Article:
Once, when travelling, he took his seat beside the driver who uttered a blasphemous expression. Mr. Dupont instantly dealt him a heavy blow. Surprised and indignant, the driver stops his horses and demands an explanation of the insult offered him. ”Unhappy man,” replied Mr. Dupont, ” it is you who have insulted me. You have outraged my Father! Who gives you the right to insult my Father in this manner?” “Your Father,” said the blasphemer, astounded as much by the remark as by the blow. “Yes,” continued Mr. Dupont, ” God is my Father and your Father; why do you outrage Him?” And then with the eloquence of his heart and the vivacity of his faith, he endeavoured to make him comprehend how unworthy it was of a Christian to blaspheme the thrice holy God. The poor man, confused and ashamed, alleged as his excuse, his deplorable habit and promised to amend. By the time they had reached the end of the journey, they were good friends. Mr. Dupont, on parting, presented him a five-franc piece, and invited him to visit him at Tours. He had the gratification of learning later from the driver himself that he had corrected his bad habit and was leading a Christian life.
On another occasion, when he was going in a diligence from Saint-Malo to Rennes, the postilion scarcely spoke without an oath. Notwithstanding the presence of two or three travelling agents, at each oath, Mr. Dupont repeated aloud a Gloria Patri in reparation. At last, unable to endure it longer, he caught the postilion by the arm and said to him: “Friend, cease, I beg you, to blaspheme the holy name of God. Each time you wish to swear, give me a blow instead; that would please me much better.” We may judge of the impression made upon his auditors by the words of a man whose only thought was the glory of God. A good religious, who was once in the coup of a vehicle with him, relates that he paid the driver so much a league for refraining from blasphemy. As this practice was habitual with him, we shall know, only at the day of judgment, how many oaths he prevented.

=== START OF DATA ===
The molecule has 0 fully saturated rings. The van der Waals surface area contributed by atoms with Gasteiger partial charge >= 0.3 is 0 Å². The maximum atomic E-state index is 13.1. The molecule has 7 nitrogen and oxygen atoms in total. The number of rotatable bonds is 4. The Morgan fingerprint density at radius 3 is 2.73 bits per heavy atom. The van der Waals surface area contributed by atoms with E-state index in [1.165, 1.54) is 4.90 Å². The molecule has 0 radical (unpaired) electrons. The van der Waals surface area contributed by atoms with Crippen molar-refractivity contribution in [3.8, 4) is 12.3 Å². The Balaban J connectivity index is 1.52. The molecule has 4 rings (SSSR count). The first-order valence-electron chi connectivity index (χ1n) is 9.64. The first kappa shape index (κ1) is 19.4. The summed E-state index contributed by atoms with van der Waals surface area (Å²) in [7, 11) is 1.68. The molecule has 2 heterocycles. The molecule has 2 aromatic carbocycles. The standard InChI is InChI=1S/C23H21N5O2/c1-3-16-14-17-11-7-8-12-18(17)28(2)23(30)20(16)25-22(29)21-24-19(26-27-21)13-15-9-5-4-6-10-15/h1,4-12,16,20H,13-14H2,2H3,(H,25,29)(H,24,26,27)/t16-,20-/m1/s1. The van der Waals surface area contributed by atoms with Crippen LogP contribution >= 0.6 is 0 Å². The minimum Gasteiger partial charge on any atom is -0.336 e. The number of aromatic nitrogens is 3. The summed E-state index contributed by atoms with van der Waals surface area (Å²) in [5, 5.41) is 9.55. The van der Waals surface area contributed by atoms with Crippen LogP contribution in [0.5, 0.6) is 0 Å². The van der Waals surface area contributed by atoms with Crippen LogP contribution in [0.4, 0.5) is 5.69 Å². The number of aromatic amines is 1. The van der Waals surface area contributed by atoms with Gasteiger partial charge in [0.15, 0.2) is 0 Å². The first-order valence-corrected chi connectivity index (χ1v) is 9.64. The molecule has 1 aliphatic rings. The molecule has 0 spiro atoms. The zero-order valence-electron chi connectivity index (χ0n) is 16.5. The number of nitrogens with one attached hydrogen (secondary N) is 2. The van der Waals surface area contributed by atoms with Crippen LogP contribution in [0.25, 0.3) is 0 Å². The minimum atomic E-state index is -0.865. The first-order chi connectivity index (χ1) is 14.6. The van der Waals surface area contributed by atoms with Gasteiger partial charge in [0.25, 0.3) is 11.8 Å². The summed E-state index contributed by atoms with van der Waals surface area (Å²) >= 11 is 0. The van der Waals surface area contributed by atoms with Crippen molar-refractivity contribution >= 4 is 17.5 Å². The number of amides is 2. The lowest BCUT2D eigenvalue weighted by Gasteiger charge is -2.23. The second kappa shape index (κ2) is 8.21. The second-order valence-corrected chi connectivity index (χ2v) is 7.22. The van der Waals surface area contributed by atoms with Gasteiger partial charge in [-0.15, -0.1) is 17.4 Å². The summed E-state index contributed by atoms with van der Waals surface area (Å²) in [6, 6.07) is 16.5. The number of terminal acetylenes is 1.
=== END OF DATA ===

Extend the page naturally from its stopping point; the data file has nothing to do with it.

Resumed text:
When passing through the streets of a city he never failed to reprove blasphemers, although he was often repaid by insult and contempt. Once, however, he met an unfortunate man who was uttering terrible oaths. Mr. Dupont stopped and begged him earnestly either to be silent or give him a blow. “Why should I strike you, sir?” asked the man in astonishment. ” Because it would be far less painful to me to receive a blow from you, than to hear you outrage the holy name of God.” Impressed by his words, the blasphemer begged his pardon and promised amendment.
His zeal on this point suggested to him minute precautions which would hardly have occurred to another. One of his friends writes: ” I was walking, on one occasion, with Mr. Dupont. He saw lying on the pavement a small stone; he picked it up and placed it against the wall, remarking as he did so: “Whenever we find a stone lying in the way on a street or road, we should always remove it, because it might cause a man or beast to stumble, and besides the injury it would do to them, the man might be irritated and tempted to blaspheme the holy name of God.”
Venerable Leo Dupont (24 January 1797 – 18 March 1876), also known as "The Holy Man of Tours," or the "Apostle of the Holy Face", was a Catholic who helped spread various Catholic devotions such as that of the Holy Face of Jesus and nightly Eucharistic Adoration. He was declared Venerable by the Holy See during Pope Pius XII's Pontificate and currently awaits Beatification.